Starting Saturday, home COVID tests will be covered by health insurers

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WASHINGTON (AP) – Starting Saturday, private health insurers will be required to cover eight home COVID-19 tests per month for people on their plans. The Biden administration announced the changes on Monday as it looks to reduce costs and make testing for the virus more convenient amid growing frustrations.

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Under the new policy, first detailed to the AP, Americans will be able to either purchase home testing kits for free under their insurance or submit receipts for tests for reimbursement up to the monthly limit per person. For example, a family of four can be reimbursed for up to 32 tests per month. PCR tests and rapid tests ordered or administered by a health provider will continue to be fully covered by insurance, without limitation.

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President Joe Biden has faced criticism for a lack of rapid at-home tests during the holiday season as Americans travel to see family amid a surge in cases of the more transmissible Omicron variant. Now the administration is working to make COVID-19 home tests more accessible, by increasing supplies and reducing costs.

Later this month, the federal government will launch a website to make 500 million at-home COVID-19 tests available via mail. The administration is also ramping up emergency rapid-testing sites in areas experiencing the biggest surge in cases.

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Insurer-covered testing would dramatically reduce costs for many Americans, and the administration hopes that by lowering a barrier to more routine testing at home, it could help slow the spread of the virus, Can get kids back to school more quickly and help people. assemble safely.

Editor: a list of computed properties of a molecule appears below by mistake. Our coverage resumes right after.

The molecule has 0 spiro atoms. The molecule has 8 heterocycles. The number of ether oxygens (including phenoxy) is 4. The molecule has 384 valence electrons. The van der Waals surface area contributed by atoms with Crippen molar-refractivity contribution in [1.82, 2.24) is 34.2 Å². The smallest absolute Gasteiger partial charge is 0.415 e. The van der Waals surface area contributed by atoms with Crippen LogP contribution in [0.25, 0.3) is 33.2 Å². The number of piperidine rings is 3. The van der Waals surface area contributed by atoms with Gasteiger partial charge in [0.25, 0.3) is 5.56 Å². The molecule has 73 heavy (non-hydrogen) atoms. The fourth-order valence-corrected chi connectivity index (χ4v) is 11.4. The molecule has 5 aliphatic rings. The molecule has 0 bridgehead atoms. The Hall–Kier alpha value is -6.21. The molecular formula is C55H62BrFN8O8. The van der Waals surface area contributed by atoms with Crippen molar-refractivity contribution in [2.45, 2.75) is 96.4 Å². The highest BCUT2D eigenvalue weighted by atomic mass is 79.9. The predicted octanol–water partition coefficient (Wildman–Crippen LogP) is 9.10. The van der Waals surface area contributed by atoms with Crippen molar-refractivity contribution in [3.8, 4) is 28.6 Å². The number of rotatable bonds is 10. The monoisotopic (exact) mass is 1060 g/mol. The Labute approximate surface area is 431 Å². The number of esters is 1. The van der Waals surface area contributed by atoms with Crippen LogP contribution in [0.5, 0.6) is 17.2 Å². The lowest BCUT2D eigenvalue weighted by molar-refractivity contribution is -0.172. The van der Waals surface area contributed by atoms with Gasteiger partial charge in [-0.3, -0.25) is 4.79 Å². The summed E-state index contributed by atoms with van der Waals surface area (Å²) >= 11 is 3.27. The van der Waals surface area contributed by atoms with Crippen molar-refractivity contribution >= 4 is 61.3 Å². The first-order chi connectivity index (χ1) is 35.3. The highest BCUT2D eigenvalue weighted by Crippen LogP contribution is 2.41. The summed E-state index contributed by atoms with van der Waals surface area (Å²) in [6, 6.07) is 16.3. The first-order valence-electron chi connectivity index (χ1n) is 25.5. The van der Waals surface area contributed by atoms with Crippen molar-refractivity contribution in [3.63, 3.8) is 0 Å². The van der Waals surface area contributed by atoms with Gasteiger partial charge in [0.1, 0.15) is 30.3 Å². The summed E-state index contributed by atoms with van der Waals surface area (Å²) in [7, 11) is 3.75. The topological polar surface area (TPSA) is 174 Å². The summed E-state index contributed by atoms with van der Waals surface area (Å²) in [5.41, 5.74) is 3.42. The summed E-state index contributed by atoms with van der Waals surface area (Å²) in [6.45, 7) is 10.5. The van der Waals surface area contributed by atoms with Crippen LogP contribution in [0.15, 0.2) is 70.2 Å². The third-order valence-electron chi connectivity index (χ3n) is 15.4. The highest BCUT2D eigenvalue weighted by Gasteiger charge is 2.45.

“This is part of our overall strategy to increase access to easy-to-use, at-home tests at no cost,” Health and Human Services Secretary Javier Becerra said in a statement. “By requiring private health plans to cover people’s at-home tests, we are expanding the ability for Americans to get tested for free when they need it.”

Biden announced the federal requirement late last year, and it began on January 15, but the administration had remained silent on the details of the plan until now.

The administration is trying to encourage private insurers to cover the trials without any cumbersome reimbursement process. Insurance plans that work with pharmacies and retailers to cover the upfront cost of the test will require reimbursement of only $12 per test if purchased through an out-of-network retailer. Plans that do not actively move to establish a network of pharmacies must cover the full retail price paid by the customer – which can exceed $12 per test.

There was no immediate response from insurers, or potential insurer and retailer involvement, before the effective date of Saturday.

Only tests purchased on or after January 15 would need to be reimbursed, the administration said. Some insurers may choose to cover the costs of previously purchased home tests, but they do not have to.

Mina Bresler, a mother of two and a physician in San Mateo, Calif., was able to purchase rapid test kits online and share some with a parent who works in the service industry and has “every hour of her life.” Don’t have time to sit at the computer “Refresh the Walmart page to see when tests are in stock.”

“I gave him something and his kids went to school. That’s once and he has a million,” Bressler said.

“Just as having vaccines available highlights the disparity of what is actually happening in this pandemic, I think testing is the new flashlight for that because who is following Walmart online? It is not the most vulnerable people in the county,” Bressler said.

Americans on Medicare will not be able to receive tests reimbursed through a federal insurance plan, but plans for Medicaid and the Children’s Health Insurance Program are required to fully cover the cost of home tests. People who are not on a covered insurance plan can get a free trial through the upcoming federal website or through some local community centers and pharmacies.


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